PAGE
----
• April 14th, 2021 — by Taylor Harris — Category: Water Quality

  • The best people to ask about great food spots, hidden gems, or improvements that could be made in a community are its members. A well-meaning decorator might try to help you re-arrange your living room, but they wouldn’t know where the sun shines brightest and casts a glare on the television or that your pet likes to sunbathe in a certain corner of the room. Research, especially where community resources are concerned, isn’t so different.

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  • Lead in Water Series: Meet the UM Team
  • April 12th, 2021 — by Taylor Harris — Category: Water Quality

  • The first time that I considered the dangers of lead poisoning was during a presentation in elementary school. I didn’t understand exactly what lead was, but I did gather that my safety absolutely depended on being suspicious of any inclinations to ingest paint and keeping a safe distance from any mishaps with my #2 pencil. I’ve found since then that all paint (not just lead based) is pretty unappetizing and that pencils aren’t actually made with lead, it’s just in the name.

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  • EPA Faces Another Safe Drinking Water Act Lawsuit
  • March 22nd, 2019 — by Rachel Buddrus — Category: Water Quality

  • The Waterkeeper Alliance, Waterkeepers Chesapeake, and California Coastkeeper Alliance (the organizations) recently filed a lawsuit against the EPA, claiming that the agency has sorely neglected its duties under the Safe Drinking Water Act. The organizations believe that the EPA has not updated regulations for currently regulated contaminants, been reluctant to regulate new contaminants in public drinking water systems, and missed mandatory deadlines under the Act.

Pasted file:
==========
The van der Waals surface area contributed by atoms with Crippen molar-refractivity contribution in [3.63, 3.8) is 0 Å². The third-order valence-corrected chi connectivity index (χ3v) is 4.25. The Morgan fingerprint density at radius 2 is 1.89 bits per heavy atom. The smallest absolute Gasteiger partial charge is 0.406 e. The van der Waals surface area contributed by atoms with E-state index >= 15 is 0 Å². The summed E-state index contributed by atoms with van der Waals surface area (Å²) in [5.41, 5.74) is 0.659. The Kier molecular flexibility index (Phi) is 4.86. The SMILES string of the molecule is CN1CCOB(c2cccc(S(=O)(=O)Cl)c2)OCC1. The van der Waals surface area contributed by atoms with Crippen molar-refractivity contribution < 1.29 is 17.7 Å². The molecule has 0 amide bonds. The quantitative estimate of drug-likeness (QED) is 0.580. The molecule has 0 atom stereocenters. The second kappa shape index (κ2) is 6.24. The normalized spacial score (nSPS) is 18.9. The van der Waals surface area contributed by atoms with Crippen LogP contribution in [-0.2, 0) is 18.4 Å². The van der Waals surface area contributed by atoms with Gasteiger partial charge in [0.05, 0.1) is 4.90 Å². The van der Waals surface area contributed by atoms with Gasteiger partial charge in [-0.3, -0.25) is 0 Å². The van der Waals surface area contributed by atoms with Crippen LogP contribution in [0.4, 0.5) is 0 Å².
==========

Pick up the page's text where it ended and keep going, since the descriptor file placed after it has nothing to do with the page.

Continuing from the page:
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  • Key West Follows Hawaii’s Lead, Bans Sale of Certain Sunscreens to Protect Coral Reefs
  • February 8th, 2019 — by Catherine Janasie — Category: Environmental Law Water Quality

  • This week the City Commission of Key West voted 6-1 to ban the sale of sunscreens containing chemicals that could harm coral reefs. The banned chemicals are oxybenzone and octinoxate, which can damage reefs by contributing to coral bleaching and death. Key West’s action follows legislation passed by the state of Hawaii last year which prohibits the sale of the same chemicals.

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  • President Trump Signs New Legislation Concerning Harmful Algal Blooms
  • January 18th, 2019 — by Catherine Janasie — Category: Water Quality

  • While nitrogen and phosphorus are nutrients that naturally occur in aquatic ecosystems, the presence of these nutrients in excessive quantities causes risks to human health and results in substantial economic and environmental harms. Nutrient pollution is primarily caused by several human activities, including municipal wastewater discharges, stormwater runoff, and agricultural discharges, such as fertilized cropland manure and runoff.

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  • Drinking Water Update - Lead Testing in Schools
  • November 9th, 2018 — by Catherine Janasie — Category: Water Quality

  • Issues with the nation’s drinking water have continued to be in the news of late. In the U.S., drinking water is regulated on the federal level by the Safe Drinking Water Act (SDWA). The SDWA aims to ensure the quality of Americans' drinking water and authorizes the U.S. Environmental Protection Agency (EPA) to set national standards for drinking water to protect against health effects from exposure to naturally-occurring and man-made contaminants.